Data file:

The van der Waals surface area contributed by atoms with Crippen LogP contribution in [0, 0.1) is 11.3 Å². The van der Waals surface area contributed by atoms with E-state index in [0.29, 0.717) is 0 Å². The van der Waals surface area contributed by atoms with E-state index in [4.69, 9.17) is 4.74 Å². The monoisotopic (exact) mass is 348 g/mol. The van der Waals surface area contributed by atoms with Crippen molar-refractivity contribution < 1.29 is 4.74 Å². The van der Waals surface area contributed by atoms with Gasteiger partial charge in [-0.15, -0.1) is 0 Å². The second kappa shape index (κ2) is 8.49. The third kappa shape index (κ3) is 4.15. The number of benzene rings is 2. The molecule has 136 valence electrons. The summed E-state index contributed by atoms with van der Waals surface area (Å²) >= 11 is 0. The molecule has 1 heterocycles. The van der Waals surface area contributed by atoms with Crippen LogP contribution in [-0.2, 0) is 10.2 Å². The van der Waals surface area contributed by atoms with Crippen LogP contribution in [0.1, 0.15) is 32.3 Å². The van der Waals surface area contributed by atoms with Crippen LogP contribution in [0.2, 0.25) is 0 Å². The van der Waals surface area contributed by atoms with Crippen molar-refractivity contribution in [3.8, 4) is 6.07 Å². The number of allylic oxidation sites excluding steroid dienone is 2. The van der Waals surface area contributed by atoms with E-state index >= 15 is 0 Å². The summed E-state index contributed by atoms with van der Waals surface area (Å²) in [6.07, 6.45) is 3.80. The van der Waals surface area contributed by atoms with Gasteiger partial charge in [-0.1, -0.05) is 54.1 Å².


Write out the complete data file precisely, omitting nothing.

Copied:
The van der Waals surface area contributed by atoms with Crippen LogP contribution in [0, 0.1) is 11.3 Å². The van der Waals surface area contributed by atoms with E-state index in [0.29, 0.717) is 0 Å². The van der Waals surface area contributed by atoms with E-state index in [4.69, 9.17) is 4.74 Å². The monoisotopic (exact) mass is 348 g/mol. The van der Waals surface area contributed by atoms with Crippen molar-refractivity contribution < 1.29 is 4.74 Å². The van der Waals surface area contributed by atoms with Gasteiger partial charge in [-0.15, -0.1) is 0 Å². The second kappa shape index (κ2) is 8.49. The third kappa shape index (κ3) is 4.15. The number of benzene rings is 2. The molecule has 136 valence electrons. The summed E-state index contributed by atoms with van der Waals surface area (Å²) >= 11 is 0. The molecule has 1 heterocycles. The van der Waals surface area contributed by atoms with Crippen LogP contribution in [-0.2, 0) is 10.2 Å². The van der Waals surface area contributed by atoms with Crippen LogP contribution in [0.1, 0.15) is 32.3 Å². The van der Waals surface area contributed by atoms with Crippen LogP contribution in [0.2, 0.25) is 0 Å². The van der Waals surface area contributed by atoms with Crippen molar-refractivity contribution in [3.8, 4) is 6.07 Å². The number of allylic oxidation sites excluding steroid dienone is 2. The van der Waals surface area contributed by atoms with E-state index >= 15 is 0 Å². The summed E-state index contributed by atoms with van der Waals surface area (Å²) in [6.07, 6.45) is 3.80. The van der Waals surface area contributed by atoms with Gasteiger partial charge in [-0.1, -0.05) is 54.1 Å².